World Library  
Flag as Inappropriate
Email this Article

Midrash Proverbs

Article Id: WHEBN0008888214
Reproduction Date:

Title: Midrash Proverbs  
Author: World Heritage Encyclopedia
Language: English
Subject: Rabbinic Literature, Yalkut Shimoni, Book of Proverbs, Midrashim, Alphabet of Akiba ben Joseph
Collection: Book of Proverbs, Midrashim
Publisher: World Heritage Encyclopedia
Publication
Date:
 

Midrash Proverbs

Midrash Proverbs (Hebrew: מדרש‏ ‏משלי) is the haggadic midrash to the Book of Proverbs, first mentioned under the title "Midrash Mishle" by R. Hananeel b. Ḥushiel (first half of the 11th century) as quoted in the Mordekai on B.M. iii. 293. Nathan of Rome calls this midrash "Agadat Mishle" (Aruk, s.v. ). It was, besides, called erroneously "Shocher Tov" (ed. Zolkiev, 1800; Benjacob, Oẓar ha-Sefarim, p. 302, Nos. 449-451), a name by which Midrash Tehillim is known. The midrash has not been preserved entire; for there are no comments whatever on several chapters, e.g., on iii., vii., and xviii., and others have been annotated only in part. The editor of the Yalḳuṭ used some portions of this midrash which are now missing, although it may be assumed that not all the sentences which he included in his work with the statement that they were taken from this midrash were really a part of the Midrash Mishle which he had at hand (comp. S. Buber, Midrash Mishle, Introduction, p. 5b).

Form

This midrash is different from all the other haggadic midrashim in that its interpretations approach the simple exegesis then in vogue, being brief and free from the prolixity found in the other midrashim, so that this work is in the form of a commentary rather than in that of a midrash. The interpretations follow immediately upon the words of the text, without the introductory formulas found in the other midrashim, "as Scripture says," or "Rabbi N. N. began"; the latter formula, however, occurs at the beginning of the midrash. The editor of the midrash drew upon the Mishnah, Tosefta, Mekilta, Sifre, Pesiḳta de-Rab Kahana, Abot de-Rabbi Natan, Bereshit Rabbah, Wayiḳra Rabbah, Ecclesiastes Rabbah, Canticles Rabbah, and the Babylonian Talmud. But he does not seem to have known anything about the Jerusalem Talmud, since he does not quote from it. The editor was therefore probably a Babylonian Jew, although this can not be definitely decided.

The exact time at which the editor lived can not be determined. Zunz holds (G. V. p. 268) that the midrash was compiled in the middle of the 11th century; but this is dubious inasmuch as it is mentioned by name by Hananeel and Nathan, both of whom lived in the first half of that century. Buber thinks that the midrash was compiled as early as the 8th century, since quotations from it are found, though not with references to the source, at the end of the Halakot Gedolot and in the Seder R. Amram 12b. Although the midrash contains comparatively few legends, myths, or parables, it has many interesting sentences for which no parallel exists in the other midrashim. For instance, the four riddles which the Queen of Sheba propounded to King Solomon (Buber, l.c., p. 20b) are found in no other extant midrash, but they correspond to the first four of the nineteen riddles mentioned in the manuscript Midrash ha-Ḥefez (comp. S. Schechter in Folk-Lore, 1890, p. 353).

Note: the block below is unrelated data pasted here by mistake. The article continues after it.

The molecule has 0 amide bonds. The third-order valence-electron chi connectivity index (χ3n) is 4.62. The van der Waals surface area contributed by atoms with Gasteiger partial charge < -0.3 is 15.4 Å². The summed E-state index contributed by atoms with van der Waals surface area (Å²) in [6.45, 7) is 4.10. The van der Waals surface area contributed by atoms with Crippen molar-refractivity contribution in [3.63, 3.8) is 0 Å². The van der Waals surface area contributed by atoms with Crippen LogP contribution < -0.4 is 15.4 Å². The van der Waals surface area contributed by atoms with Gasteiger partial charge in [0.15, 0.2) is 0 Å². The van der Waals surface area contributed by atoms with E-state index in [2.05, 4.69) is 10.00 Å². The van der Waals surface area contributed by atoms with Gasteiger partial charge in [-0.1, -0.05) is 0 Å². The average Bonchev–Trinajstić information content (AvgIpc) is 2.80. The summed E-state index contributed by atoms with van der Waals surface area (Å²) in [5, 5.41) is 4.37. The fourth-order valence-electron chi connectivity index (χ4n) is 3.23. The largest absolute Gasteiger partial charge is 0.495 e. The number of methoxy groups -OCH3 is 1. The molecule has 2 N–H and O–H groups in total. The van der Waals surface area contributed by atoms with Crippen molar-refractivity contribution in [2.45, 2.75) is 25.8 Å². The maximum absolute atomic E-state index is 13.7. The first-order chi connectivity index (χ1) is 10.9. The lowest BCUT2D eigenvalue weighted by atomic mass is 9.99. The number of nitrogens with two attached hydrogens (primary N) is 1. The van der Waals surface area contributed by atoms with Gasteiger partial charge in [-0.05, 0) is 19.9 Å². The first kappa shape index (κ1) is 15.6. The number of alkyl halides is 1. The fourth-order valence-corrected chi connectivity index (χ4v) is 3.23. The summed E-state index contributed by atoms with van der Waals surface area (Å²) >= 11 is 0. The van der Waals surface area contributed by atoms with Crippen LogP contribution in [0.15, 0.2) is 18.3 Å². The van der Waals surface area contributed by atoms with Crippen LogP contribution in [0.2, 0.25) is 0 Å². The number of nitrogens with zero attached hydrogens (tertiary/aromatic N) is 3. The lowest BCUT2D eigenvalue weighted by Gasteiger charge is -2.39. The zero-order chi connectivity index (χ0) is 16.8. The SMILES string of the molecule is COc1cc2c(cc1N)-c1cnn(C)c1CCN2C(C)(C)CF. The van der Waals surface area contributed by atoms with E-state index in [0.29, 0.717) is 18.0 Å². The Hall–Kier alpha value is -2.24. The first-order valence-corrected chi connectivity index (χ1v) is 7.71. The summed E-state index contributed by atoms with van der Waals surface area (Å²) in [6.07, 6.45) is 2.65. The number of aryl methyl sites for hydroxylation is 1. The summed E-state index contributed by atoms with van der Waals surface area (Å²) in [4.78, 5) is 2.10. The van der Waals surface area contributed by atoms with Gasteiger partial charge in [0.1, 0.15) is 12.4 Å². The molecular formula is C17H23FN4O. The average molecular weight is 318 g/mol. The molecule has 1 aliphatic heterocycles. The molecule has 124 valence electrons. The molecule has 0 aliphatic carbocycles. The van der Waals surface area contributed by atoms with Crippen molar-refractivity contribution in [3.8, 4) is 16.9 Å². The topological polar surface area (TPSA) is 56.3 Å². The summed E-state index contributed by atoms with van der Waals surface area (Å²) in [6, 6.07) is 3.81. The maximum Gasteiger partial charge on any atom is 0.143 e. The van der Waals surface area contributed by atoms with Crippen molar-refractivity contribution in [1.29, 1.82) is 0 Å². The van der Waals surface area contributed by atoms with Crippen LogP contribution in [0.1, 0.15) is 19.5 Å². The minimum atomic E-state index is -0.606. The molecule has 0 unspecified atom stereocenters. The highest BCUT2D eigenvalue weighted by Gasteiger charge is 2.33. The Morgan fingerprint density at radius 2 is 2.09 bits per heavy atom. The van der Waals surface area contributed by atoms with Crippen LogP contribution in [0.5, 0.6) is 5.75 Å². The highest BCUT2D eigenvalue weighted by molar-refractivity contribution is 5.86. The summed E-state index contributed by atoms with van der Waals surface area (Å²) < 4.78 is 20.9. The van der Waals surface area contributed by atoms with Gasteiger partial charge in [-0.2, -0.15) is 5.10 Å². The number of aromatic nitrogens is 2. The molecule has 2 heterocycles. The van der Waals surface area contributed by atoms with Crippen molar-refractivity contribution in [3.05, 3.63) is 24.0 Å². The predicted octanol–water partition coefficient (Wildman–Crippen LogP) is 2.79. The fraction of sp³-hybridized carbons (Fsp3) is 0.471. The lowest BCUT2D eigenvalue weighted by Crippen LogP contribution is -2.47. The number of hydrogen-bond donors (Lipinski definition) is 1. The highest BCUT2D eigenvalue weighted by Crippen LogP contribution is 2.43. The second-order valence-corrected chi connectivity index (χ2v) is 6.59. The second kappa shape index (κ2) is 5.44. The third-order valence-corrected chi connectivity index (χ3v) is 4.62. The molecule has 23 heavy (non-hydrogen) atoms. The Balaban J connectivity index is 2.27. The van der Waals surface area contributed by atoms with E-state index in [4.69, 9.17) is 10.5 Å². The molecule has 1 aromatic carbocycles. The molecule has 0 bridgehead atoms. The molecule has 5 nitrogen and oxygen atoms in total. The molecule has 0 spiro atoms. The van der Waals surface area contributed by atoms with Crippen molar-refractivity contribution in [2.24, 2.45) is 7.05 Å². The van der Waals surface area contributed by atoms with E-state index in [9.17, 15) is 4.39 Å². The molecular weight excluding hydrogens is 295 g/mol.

Manuscripts and editions

Aside from the manuscripts mentioned by S. Buber (pp. 14b-15a), there is one of the Midrash Mishle in the library of the Jewish Theological Seminary of America (p. 5, 1018, fols. 25a-48b). This manuscript, which includes only chapters i. to xvi., corresponds in many passages with the Constantinople edition. In xiv. 34 (ed. Buber, p. 39b) it has "Meṭaṭron" instead of "Michael," as in the printed editions. If this reading is the original one, it would confirm the assumption that the editor was a Babylonian, since the name "Meṭaṭron" occurs only a few times in the sources from Israel, the name "Michael" being found instead (e.g., Targ. Yer. on Ex. xxiv. 1 has "Michael," while Sanh. 38b has "Meṭaṭron").

The first edition was issued at Constantinople without date; the second, at Venice in 1547. Apart from these two, eight other editions have been issued (comp. Buber, Introduction, p. 16a). The latest and best edition in 1900 was that by Buber (Wilna, 1893), with an introduction and notes. The Midrash Mishle has been translated into German by August Wünsche (Leipsic, 1885).

Jewish Encyclopedia bibliography


 

This article was sourced from Creative Commons Attribution-ShareAlike License; additional terms may apply. World Heritage Encyclopedia content is assembled from numerous content providers, Open Access Publishing, and in compliance with The Fair Access to Science and Technology Research Act (FASTR), Wikimedia Foundation, Inc., Public Library of Science, The Encyclopedia of Life, Open Book Publishers (OBP), PubMed, U.S. National Library of Medicine, National Center for Biotechnology Information, U.S. National Library of Medicine, National Institutes of Health (NIH), U.S. Department of Health & Human Services, and USA.gov, which sources content from all federal, state, local, tribal, and territorial government publication portals (.gov, .mil, .edu). Funding for USA.gov and content contributors is made possible from the U.S. Congress, E-Government Act of 2002.
 
Crowd sourced content that is contributed to World Heritage Encyclopedia is peer reviewed and edited by our editorial staff to ensure quality scholarly research articles.
 
By using this site, you agree to the Terms of Use and Privacy Policy. World Heritage Encyclopedia™ is a registered trademark of the World Public Library Association, a non-profit organization.
 


Copyright © World Library Foundation. All rights reserved. eBooks from Project Gutenberg are sponsored by the World Library Foundation,
a 501c(4) Member's Support Non-Profit Organization, and is NOT affiliated with any governmental agency or department.